How I use Trello to organize my life

If you’re anything like me, you have a billion ideas running through your head at once. I’ll see something I like on Pinterest or Instagram and it’ll spark an idea for a product or something I want to do in my class and I’ll write it in my planner or a random sticky note, only for the idea to get lost. I don’t have time to continuously scroll Instagram for what I previously saw, so I needed a better way to keep myself and my ideas organised. Enter: Trello!

Trello describes itself as “online project management tool”, but don’t let those business-y phrases turn you off! The best way I can think of explaining it is a warehouse for all your to-do lists. It works on desktops and it has a handy app for when an idea strikes you and you aren’t at your laptop.

After you sign up, you’ll be prompted to make a “board.” A board is an overall area where you house your specific lists.

For me, I have a teaching board and a personal board. Another handy feature you’ll see on this page is “Create a Team.” When you create a team, you can share an entire board and all it’s cards with another person. I can see this being a very helpful feature to use with your spouse. You could easily have a board for home projects, goal or trip planning, and managing to-dos for your kiddos!

After you click on a board, you get to a page that looks like this:

These are the various lists I have in my Teaching Trello board. While some cards can be filed under multiple lists I generally try to stick to just one so it’s not confusing. I love that I can have multiple lists going in one place and that they are easy to see all at once.

My favourite part of Trello lies within the cards. These are the small “to-do” items under each list title. I think this is really what makes Trello stand out from other similar programs such as Google Keep. You can label your cards with various tags (similar to how the tag for this blog post is “organization”), write a description, add comments and attachments, track your activity, share the card with others, create deadlines, and make checklists. Phew! Below is an example of a card I created in my “To Research” list:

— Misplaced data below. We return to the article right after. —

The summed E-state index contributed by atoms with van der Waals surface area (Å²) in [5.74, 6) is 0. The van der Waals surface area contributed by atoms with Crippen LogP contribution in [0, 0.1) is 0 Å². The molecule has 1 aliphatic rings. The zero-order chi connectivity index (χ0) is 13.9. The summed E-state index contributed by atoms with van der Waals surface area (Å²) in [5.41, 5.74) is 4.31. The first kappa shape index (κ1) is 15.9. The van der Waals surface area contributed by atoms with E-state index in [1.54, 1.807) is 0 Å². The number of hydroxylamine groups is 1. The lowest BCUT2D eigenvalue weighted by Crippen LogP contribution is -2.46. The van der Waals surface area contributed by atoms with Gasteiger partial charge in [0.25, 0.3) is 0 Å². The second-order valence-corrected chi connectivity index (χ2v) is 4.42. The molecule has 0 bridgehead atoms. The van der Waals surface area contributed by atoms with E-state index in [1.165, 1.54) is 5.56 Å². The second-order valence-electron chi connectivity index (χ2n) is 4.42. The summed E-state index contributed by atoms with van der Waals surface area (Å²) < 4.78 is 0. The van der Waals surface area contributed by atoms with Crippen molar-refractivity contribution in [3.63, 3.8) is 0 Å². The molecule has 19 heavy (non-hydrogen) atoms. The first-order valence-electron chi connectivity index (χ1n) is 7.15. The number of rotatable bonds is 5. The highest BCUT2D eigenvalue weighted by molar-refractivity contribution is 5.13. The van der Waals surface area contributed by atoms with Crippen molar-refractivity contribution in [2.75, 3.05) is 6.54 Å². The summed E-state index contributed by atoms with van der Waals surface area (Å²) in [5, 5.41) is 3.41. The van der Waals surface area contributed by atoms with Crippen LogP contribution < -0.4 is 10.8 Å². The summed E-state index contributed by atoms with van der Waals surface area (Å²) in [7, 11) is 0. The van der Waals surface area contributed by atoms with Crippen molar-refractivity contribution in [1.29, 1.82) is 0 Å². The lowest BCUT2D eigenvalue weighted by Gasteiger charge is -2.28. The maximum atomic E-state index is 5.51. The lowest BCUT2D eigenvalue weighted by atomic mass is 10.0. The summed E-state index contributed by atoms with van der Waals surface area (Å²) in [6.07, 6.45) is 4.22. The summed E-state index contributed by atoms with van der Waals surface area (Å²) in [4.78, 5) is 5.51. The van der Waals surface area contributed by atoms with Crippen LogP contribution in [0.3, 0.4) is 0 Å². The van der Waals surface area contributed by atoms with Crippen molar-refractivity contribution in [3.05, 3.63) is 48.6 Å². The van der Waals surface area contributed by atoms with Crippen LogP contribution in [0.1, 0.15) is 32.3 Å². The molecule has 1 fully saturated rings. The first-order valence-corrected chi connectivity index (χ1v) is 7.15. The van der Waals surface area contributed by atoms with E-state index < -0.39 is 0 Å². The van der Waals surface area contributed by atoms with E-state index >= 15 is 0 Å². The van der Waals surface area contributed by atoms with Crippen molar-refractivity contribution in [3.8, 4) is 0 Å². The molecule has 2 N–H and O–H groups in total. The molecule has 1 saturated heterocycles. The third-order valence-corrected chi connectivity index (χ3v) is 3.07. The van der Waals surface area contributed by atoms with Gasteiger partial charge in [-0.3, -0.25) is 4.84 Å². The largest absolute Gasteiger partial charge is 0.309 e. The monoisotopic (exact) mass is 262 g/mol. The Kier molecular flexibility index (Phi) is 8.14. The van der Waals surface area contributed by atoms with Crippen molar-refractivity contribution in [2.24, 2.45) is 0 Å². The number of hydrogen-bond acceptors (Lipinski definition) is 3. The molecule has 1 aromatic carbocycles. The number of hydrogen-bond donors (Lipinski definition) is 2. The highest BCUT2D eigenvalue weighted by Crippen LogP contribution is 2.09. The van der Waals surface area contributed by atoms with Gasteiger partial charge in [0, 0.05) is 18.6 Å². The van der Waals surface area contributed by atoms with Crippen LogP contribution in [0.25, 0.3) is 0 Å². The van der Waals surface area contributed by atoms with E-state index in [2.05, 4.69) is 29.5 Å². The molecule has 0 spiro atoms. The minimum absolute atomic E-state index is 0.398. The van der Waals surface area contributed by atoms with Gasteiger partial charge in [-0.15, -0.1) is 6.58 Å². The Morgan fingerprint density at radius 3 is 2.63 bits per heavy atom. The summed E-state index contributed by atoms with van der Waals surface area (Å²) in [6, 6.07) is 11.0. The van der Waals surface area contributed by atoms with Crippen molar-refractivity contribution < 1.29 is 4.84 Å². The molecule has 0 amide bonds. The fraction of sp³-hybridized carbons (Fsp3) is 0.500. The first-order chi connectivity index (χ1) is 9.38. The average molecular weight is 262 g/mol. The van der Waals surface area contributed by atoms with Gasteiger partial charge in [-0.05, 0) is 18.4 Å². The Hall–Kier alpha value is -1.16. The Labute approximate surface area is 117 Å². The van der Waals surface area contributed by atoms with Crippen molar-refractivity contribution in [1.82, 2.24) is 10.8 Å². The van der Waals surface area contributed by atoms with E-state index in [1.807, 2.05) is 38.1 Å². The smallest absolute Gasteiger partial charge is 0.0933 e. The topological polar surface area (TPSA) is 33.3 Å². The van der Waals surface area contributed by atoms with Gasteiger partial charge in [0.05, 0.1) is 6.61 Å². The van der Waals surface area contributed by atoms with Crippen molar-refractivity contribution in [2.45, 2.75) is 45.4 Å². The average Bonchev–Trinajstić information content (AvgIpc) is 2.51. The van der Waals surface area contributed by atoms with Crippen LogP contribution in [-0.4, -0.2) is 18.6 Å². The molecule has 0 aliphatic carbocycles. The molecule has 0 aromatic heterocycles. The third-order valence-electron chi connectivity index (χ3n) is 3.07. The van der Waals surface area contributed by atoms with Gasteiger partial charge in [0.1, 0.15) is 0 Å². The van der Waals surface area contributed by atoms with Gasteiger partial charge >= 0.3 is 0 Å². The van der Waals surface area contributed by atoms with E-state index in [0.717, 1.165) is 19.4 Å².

As with most things, it’s hard to know if this is something that will work for you until you give it a try; however, if you are anything like me and live on lists I think you might find it extremely helpful! Here are a few of my top tips for getting started:

  1. Make sure you have a few different board categories. Here are a few that I use: TeachersPayTeachers, Blog Post Ideas, To-do list (these are purely action based things, like ‘cut laminating), To Research, To Buy and Completed Items. I’ve found that this really helps me batch my tasks and get more done.
  2. Create a “completed items” board and put all completed items there instead of deleting them. This lets you have a record of previous items in case you need to revisit them. Also, it feels good to move that card from one of your lists to “completed!”
  3. Schedule a time during the week where you transfer items from your Trello lists onto your calendar. This ensures that you’ve allowed time to get different items done and that things don’t get forgotten. This also allows you to add different things to your Trello lists way ahead of time! Just add a “deadline” so you can get reminded. For example, I knew back in November that I wanted to make special Valentine’s Day bookmarks. I added a card on my “TeachersPayTeachers” list and set a deadline for February 1. It wasn’t forgotten. When I was doing my weekly scheduling in January, I saw the Valentine’s Bookmarks and could easily add them into my weekly planning. Voila!
  4. Be okay with things sitting on your list for an extended period of time. There are things on my Trello that have sat there for months, especially on my “To Research” page. We only have a finite time during the week, month and year, so it’s important that you do the time-sensitive things before tackling the less urgent matters. You can rest assured that you’ll get to it eventually because it’s on your Trello! You won’t forget it.

How do you keep your to-do list organized? Do you use an online system or are you a paper-pencil person? I’d love to hear more about what you do in the comments below!

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